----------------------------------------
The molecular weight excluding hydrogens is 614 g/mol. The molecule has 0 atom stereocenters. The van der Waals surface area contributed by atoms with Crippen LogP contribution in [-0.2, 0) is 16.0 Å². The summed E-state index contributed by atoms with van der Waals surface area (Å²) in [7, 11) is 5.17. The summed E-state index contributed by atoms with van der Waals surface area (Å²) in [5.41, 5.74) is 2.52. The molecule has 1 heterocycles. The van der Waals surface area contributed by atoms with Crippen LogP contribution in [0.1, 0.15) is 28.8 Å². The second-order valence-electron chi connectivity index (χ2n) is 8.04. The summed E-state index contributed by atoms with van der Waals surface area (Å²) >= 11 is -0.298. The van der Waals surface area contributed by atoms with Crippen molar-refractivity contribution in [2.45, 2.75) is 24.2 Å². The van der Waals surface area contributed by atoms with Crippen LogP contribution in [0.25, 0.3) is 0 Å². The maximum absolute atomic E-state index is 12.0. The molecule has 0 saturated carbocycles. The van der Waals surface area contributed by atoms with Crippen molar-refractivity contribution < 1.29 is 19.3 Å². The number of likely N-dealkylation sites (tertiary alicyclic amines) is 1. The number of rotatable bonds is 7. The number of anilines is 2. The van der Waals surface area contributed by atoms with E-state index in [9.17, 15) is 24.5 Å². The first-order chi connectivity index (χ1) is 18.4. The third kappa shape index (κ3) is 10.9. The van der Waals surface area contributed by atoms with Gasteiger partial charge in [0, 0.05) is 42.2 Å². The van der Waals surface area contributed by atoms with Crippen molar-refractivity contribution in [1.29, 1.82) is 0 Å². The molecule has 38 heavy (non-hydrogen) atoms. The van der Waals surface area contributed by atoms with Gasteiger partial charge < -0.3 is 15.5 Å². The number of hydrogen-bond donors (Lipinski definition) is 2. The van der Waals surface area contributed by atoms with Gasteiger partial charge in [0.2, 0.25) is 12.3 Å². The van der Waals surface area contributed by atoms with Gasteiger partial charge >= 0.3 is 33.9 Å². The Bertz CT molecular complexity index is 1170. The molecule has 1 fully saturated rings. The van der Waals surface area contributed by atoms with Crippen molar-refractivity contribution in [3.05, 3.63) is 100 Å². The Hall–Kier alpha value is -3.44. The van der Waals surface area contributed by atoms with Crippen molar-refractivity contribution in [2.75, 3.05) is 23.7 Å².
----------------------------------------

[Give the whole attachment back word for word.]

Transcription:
The molecular weight excluding hydrogens is 614 g/mol. The molecule has 0 atom stereocenters. The van der Waals surface area contributed by atoms with Crippen LogP contribution in [-0.2, 0) is 16.0 Å². The summed E-state index contributed by atoms with van der Waals surface area (Å²) in [7, 11) is 5.17. The summed E-state index contributed by atoms with van der Waals surface area (Å²) in [5.41, 5.74) is 2.52. The molecule has 1 heterocycles. The van der Waals surface area contributed by atoms with Crippen LogP contribution in [0.1, 0.15) is 28.8 Å². The second-order valence-electron chi connectivity index (χ2n) is 8.04. The summed E-state index contributed by atoms with van der Waals surface area (Å²) >= 11 is -0.298. The van der Waals surface area contributed by atoms with Crippen molar-refractivity contribution in [2.45, 2.75) is 24.2 Å². The van der Waals surface area contributed by atoms with Crippen LogP contribution in [0.25, 0.3) is 0 Å². The maximum absolute atomic E-state index is 12.0. The molecule has 0 saturated carbocycles. The van der Waals surface area contributed by atoms with Crippen molar-refractivity contribution < 1.29 is 19.3 Å². The number of likely N-dealkylation sites (tertiary alicyclic amines) is 1. The number of rotatable bonds is 7. The number of anilines is 2. The van der Waals surface area contributed by atoms with E-state index in [9.17, 15) is 24.5 Å². The first-order chi connectivity index (χ1) is 18.4. The third kappa shape index (κ3) is 10.9. The van der Waals surface area contributed by atoms with Gasteiger partial charge in [0, 0.05) is 42.2 Å². The van der Waals surface area contributed by atoms with Crippen molar-refractivity contribution in [1.29, 1.82) is 0 Å². The molecule has 38 heavy (non-hydrogen) atoms. The van der Waals surface area contributed by atoms with Gasteiger partial charge < -0.3 is 15.5 Å². The number of hydrogen-bond donors (Lipinski definition) is 2. The van der Waals surface area contributed by atoms with Gasteiger partial charge in [0.2, 0.25) is 12.3 Å². The van der Waals surface area contributed by atoms with Gasteiger partial charge >= 0.3 is 33.9 Å². The Bertz CT molecular complexity index is 1170. The molecule has 1 fully saturated rings. The van der Waals surface area contributed by atoms with Crippen molar-refractivity contribution in [3.05, 3.63) is 100 Å². The Hall–Kier alpha value is -3.44. The van der Waals surface area contributed by atoms with Crippen molar-refractivity contribution in [2.75, 3.05) is 23.7 Å².